When he introduced The Front Runner on closing night at the Austin Film Festival, director Jason Reitman polled the audience: How many people at the Paramount Theater were familiar with the Gary Hart scandal that the movie is about? Most of the hands in the room stayed down. Reitman, a veteran of the film festival (one of his early short films premiered there), explained that when he learned the full story from a Radiolab podcast a few years ago, he realized that much of our current political situation could be explained by what happened over a few weeks in 1987, when three reporters confronted the likely Democratic candidate for president in an alley outside his home and no one knew exactly what to do.
But The Front Runner doesn’t do much to provide answers to the questions it raises. Instead, the film offers a panorama of a moment, featuring more than a dozen characters whose viewpoints get represented.
For those who’d have kept their hands down in the audience, Hart’s story culminated in 1987, as the former Colorado senator ran for the Democratic Party’s presidential nomination in the 1988 election. Hart (played by Hugh Jackman) was a youthful, swaggering candidate who suggested something inspirational in progressive politics—more a Barack Obama or a Beto O’Rourke than a Clinton—and the political press corps admired him as an outdoorsy candidate who declined double-speak. There had been rumors about his marital fidelity—at one point, Hart and his wife, Lee (played in The Front Runner by Vera Farmiga), had been separated—and when pressed about it by the New York Times, Hart challenged the media to find anything salacious in his past. A trio of reporters from the Miami Herald, acting on an anonymous tip, did just that, following a young woman named Donna Rice from Florida to Hart’s house in D.C. and confronting the candidate in an alley to ask him if he was having an affair.
Both Hart and Rice deny to this day that their relationship was sexual, but the damage was done nonetheless. Hart quickly became a national punchline for meeting the younger woman on a boat called “Monkey Business,” and as pressure mounted on him and his family, he ended his candidacy shortly after the Herald‘s story broke.
Reitman uses Hart’s story to raise complicated questions with often contradictory answers. Are politics less civil because people who seek public office can expect the details of their private lives to be dissected in the 24-hour news cycle? When the press maintained “gentlemen’s agreements,” not holding powerful men accountable about their sexual dalliances, did they abdicate a responsibility to inform the public, or keep their focus on the things that actually mattered? One question leads to another, and none of the answers are conclusive. More than focusing on a campaign or a scandal, The Front Runner is about how unsatisfying it is to be rudderless in changing times.
In the film, Reitman uses his characters to explore competing answers to these difficult questions. J.K. Simmons plays Bill Dixon, Hart’s strategist who accepts the changing nature of politics even as he laments it. Alfred Molina plays Ben Bradlee, the Post editor who acknowledges covering for L.B.J. and J.F.K. when they had their affairs. Sara Paxton, as Rice, brings pain and humanity to a person who, in the media, was treated as little more than a blonde sitting on an important man’s lap. Ari Graynor, as Post reporter Ann Devroy, questions why the way powerful men view the women around them should be off-limits. Molly Ephraim, playing a composite character who works for the Hart campaign, struggles with watching a boss she believes in allow a young woman to suffer the scorn of a nation. King of the Hill creator Mike Judge plays Herald editor James Savage, who attempts to serve as a backstop against publishing what he considers sloppy reporting. Each scene in the film containing multiple viewpoints even as the story spins out of control around them.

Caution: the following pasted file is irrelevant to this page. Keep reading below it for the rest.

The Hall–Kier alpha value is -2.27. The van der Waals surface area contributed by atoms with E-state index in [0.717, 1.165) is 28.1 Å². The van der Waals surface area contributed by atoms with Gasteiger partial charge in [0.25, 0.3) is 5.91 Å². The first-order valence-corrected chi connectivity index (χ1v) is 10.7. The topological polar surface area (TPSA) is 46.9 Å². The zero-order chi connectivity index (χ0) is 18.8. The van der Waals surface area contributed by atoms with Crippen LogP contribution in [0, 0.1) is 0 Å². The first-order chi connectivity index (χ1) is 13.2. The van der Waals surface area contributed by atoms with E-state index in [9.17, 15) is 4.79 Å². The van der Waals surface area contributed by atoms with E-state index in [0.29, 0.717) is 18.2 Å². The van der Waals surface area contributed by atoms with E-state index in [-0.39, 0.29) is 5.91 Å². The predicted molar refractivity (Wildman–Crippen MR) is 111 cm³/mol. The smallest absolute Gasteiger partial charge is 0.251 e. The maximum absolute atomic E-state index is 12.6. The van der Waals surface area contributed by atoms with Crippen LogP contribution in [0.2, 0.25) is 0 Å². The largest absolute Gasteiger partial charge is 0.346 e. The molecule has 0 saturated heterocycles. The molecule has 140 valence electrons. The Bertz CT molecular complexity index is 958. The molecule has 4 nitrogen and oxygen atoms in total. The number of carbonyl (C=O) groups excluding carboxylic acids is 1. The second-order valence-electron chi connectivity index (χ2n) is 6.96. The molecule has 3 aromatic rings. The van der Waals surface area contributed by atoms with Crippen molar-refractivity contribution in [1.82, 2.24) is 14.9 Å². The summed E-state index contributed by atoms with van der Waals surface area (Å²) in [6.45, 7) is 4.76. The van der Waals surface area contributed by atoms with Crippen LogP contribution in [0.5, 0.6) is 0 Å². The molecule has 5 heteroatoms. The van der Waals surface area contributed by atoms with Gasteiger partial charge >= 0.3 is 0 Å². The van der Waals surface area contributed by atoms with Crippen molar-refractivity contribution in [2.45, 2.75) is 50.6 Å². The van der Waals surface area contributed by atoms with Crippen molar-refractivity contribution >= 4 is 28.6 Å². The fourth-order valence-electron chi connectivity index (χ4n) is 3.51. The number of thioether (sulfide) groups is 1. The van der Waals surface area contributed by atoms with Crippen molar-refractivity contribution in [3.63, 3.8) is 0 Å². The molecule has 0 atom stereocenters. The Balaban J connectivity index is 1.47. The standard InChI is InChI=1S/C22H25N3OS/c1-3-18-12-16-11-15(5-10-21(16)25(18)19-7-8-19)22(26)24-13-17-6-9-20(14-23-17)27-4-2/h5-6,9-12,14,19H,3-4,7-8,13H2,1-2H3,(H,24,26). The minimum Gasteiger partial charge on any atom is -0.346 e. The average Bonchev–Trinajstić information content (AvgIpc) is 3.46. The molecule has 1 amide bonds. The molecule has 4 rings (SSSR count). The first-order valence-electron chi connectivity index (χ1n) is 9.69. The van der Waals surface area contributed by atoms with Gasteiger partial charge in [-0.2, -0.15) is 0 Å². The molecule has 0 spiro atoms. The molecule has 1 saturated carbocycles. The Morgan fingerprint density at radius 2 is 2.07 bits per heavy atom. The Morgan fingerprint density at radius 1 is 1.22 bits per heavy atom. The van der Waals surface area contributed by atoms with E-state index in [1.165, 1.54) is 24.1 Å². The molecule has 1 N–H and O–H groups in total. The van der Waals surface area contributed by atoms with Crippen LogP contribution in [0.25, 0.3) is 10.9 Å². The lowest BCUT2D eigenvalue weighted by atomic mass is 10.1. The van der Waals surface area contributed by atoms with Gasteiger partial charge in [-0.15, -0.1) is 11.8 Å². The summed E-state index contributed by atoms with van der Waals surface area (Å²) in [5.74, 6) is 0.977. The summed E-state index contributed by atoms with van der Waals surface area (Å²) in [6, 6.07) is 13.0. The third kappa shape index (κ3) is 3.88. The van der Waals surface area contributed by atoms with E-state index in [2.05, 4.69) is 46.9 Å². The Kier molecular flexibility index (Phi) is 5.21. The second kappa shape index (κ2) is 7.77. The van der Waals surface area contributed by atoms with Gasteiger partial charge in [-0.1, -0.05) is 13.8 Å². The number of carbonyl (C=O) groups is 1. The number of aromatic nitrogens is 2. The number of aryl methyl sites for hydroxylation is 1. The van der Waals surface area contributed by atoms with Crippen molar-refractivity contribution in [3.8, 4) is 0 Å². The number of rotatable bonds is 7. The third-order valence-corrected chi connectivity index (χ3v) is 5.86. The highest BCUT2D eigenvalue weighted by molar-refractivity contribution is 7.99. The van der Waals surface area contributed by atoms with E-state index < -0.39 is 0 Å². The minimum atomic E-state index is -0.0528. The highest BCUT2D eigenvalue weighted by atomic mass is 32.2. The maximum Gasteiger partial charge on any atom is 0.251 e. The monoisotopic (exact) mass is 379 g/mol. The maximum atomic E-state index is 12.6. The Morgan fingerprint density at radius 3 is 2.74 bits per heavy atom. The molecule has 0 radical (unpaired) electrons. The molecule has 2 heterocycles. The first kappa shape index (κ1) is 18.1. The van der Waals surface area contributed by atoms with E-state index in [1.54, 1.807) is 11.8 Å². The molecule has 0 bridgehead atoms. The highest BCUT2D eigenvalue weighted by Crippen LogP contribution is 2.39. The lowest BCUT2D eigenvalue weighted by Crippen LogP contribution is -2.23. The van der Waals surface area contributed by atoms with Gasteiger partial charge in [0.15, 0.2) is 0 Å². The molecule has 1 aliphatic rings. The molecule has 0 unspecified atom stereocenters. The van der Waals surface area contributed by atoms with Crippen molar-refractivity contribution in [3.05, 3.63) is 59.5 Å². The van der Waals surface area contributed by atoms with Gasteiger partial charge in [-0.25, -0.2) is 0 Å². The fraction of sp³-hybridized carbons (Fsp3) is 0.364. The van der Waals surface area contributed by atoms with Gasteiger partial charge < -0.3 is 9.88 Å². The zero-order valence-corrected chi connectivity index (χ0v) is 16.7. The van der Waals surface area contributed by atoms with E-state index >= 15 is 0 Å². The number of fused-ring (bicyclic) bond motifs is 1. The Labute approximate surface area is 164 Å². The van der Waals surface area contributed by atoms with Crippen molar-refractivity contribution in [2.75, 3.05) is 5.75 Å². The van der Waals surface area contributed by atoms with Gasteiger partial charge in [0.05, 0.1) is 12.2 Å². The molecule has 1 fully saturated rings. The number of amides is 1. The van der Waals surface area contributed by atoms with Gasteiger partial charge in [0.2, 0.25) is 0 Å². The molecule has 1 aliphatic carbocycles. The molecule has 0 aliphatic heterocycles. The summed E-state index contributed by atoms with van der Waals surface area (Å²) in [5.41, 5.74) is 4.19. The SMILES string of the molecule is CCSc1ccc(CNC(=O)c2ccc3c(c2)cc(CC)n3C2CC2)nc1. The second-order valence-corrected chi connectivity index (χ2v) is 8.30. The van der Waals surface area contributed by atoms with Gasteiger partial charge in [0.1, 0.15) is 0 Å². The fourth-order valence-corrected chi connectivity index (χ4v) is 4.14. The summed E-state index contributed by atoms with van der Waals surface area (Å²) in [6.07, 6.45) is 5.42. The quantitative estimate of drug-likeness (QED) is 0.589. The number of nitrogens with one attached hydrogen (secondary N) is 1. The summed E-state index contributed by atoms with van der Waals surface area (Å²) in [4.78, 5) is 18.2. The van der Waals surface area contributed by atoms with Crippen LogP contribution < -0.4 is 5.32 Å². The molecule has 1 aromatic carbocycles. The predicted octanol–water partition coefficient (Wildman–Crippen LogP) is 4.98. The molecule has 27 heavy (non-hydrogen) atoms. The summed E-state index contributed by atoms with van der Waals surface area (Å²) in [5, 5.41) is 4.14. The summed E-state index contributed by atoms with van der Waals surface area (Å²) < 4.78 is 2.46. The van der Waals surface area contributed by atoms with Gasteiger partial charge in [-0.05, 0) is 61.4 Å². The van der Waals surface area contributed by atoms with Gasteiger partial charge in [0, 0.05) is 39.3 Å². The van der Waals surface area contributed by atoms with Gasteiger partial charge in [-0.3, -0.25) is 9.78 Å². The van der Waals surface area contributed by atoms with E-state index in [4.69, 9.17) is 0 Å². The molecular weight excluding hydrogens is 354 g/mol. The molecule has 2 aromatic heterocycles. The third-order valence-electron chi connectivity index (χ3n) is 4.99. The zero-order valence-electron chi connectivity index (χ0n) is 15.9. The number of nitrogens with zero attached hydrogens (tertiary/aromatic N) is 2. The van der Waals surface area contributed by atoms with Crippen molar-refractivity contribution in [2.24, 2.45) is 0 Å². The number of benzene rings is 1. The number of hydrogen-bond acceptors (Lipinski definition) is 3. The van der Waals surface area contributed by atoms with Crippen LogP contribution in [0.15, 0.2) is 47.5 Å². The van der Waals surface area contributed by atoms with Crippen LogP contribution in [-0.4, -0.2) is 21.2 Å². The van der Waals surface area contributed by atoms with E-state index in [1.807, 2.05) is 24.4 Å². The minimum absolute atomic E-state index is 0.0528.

It’s a lot to take in, but it definitely speaks to something that’s difficult to get across about politics and the pace at which our norms in politics change. The film receives its initial release on Tuesday—Election Day—in a handful of theaters, before broader distribution later in November. At that point, the political moment will look different than it did when The Front Runner was screened (and when it was filmed—Reitman, in the post-screening Q&A, noted that they were in the middle of shooting when the #MeToo movement began). That makes The Front Runner a complicated film, and an essential one—history doesn’t change, but our perspective on it does, and the film itself notes how quickly that happens.
During a Q&A after the screening, Reitman talked, among other things, about showing the movie to many of its real-life subjects. He talked about how Hart seemed to like it and how Rice cried, as Paxton’s performance allowed her to feel the sadness she hadn’t allowed herself to experience at the time. At one point, someone in the audience asked what happened to Dixon, the character played by J.K. Simmons. Reitman began to answer, and another voice from the audience shouted, “He’s in Madison.” It was Dixon’s daughter, who attended the screening unbeknownst to the director. Reitman asked if her father ever worked in politics again after that, and she explained that he did not, instead ending his career as a civil rights lawyer in Wisconsin. “The Hart campaign broke his heart,” she said. It was a reminder that even as the questions that the film raises feel like hypothetical explorations, the impact of the events are all too personal for those who lived them.